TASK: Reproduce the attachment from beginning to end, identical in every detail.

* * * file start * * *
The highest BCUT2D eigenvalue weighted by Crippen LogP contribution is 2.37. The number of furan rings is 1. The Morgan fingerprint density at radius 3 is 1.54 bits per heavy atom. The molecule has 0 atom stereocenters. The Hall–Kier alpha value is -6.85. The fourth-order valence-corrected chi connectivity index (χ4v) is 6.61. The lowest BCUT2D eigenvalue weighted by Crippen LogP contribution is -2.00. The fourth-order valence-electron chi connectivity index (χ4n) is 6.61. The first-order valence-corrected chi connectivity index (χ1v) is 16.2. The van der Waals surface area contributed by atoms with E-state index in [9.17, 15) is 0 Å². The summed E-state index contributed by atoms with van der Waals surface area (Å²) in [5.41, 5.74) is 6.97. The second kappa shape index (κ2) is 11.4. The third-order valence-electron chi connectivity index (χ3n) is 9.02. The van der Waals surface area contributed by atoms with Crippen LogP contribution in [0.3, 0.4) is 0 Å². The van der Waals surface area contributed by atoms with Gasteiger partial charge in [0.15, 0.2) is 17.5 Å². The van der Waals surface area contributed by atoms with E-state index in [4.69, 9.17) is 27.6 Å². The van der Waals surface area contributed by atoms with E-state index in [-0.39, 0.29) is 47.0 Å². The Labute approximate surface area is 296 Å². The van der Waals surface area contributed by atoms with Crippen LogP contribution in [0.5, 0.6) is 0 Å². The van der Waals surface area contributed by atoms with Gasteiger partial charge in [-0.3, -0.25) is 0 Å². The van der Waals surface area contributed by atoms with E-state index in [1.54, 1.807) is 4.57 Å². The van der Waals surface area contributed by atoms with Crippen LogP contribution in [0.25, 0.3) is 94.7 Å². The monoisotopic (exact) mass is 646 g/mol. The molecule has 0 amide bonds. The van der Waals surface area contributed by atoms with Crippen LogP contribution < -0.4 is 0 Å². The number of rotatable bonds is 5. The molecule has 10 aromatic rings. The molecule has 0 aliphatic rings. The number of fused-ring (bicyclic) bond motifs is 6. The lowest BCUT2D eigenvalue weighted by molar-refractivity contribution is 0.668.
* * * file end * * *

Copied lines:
The highest BCUT2D eigenvalue weighted by Crippen LogP contribution is 2.37. The number of furan rings is 1. The Morgan fingerprint density at radius 3 is 1.54 bits per heavy atom. The molecule has 0 atom stereocenters. The Hall–Kier alpha value is -6.85. The fourth-order valence-corrected chi connectivity index (χ4v) is 6.61. The lowest BCUT2D eigenvalue weighted by Crippen LogP contribution is -2.00. The fourth-order valence-electron chi connectivity index (χ4n) is 6.61. The first-order valence-corrected chi connectivity index (χ1v) is 16.2. The van der Waals surface area contributed by atoms with E-state index in [9.17, 15) is 0 Å². The summed E-state index contributed by atoms with van der Waals surface area (Å²) in [5.41, 5.74) is 6.97. The second kappa shape index (κ2) is 11.4. The third-order valence-electron chi connectivity index (χ3n) is 9.02. The van der Waals surface area contributed by atoms with Crippen LogP contribution in [0.3, 0.4) is 0 Å². The van der Waals surface area contributed by atoms with Gasteiger partial charge in [0.15, 0.2) is 17.5 Å². The van der Waals surface area contributed by atoms with E-state index in [4.69, 9.17) is 27.6 Å². The van der Waals surface area contributed by atoms with E-state index in [-0.39, 0.29) is 47.0 Å². The Labute approximate surface area is 296 Å². The van der Waals surface area contributed by atoms with Crippen LogP contribution in [0.5, 0.6) is 0 Å². The van der Waals surface area contributed by atoms with Gasteiger partial charge in [-0.3, -0.25) is 0 Å². The van der Waals surface area contributed by atoms with E-state index in [1.54, 1.807) is 4.57 Å². The van der Waals surface area contributed by atoms with Crippen LogP contribution in [0.25, 0.3) is 94.7 Å². The monoisotopic (exact) mass is 646 g/mol. The molecule has 0 amide bonds. The van der Waals surface area contributed by atoms with Crippen LogP contribution < -0.4 is 0 Å². The number of rotatable bonds is 5. The molecule has 10 aromatic rings. The molecule has 0 aliphatic rings. The number of fused-ring (bicyclic) bond motifs is 6. The lowest BCUT2D eigenvalue weighted by molar-refractivity contribution is 0.668.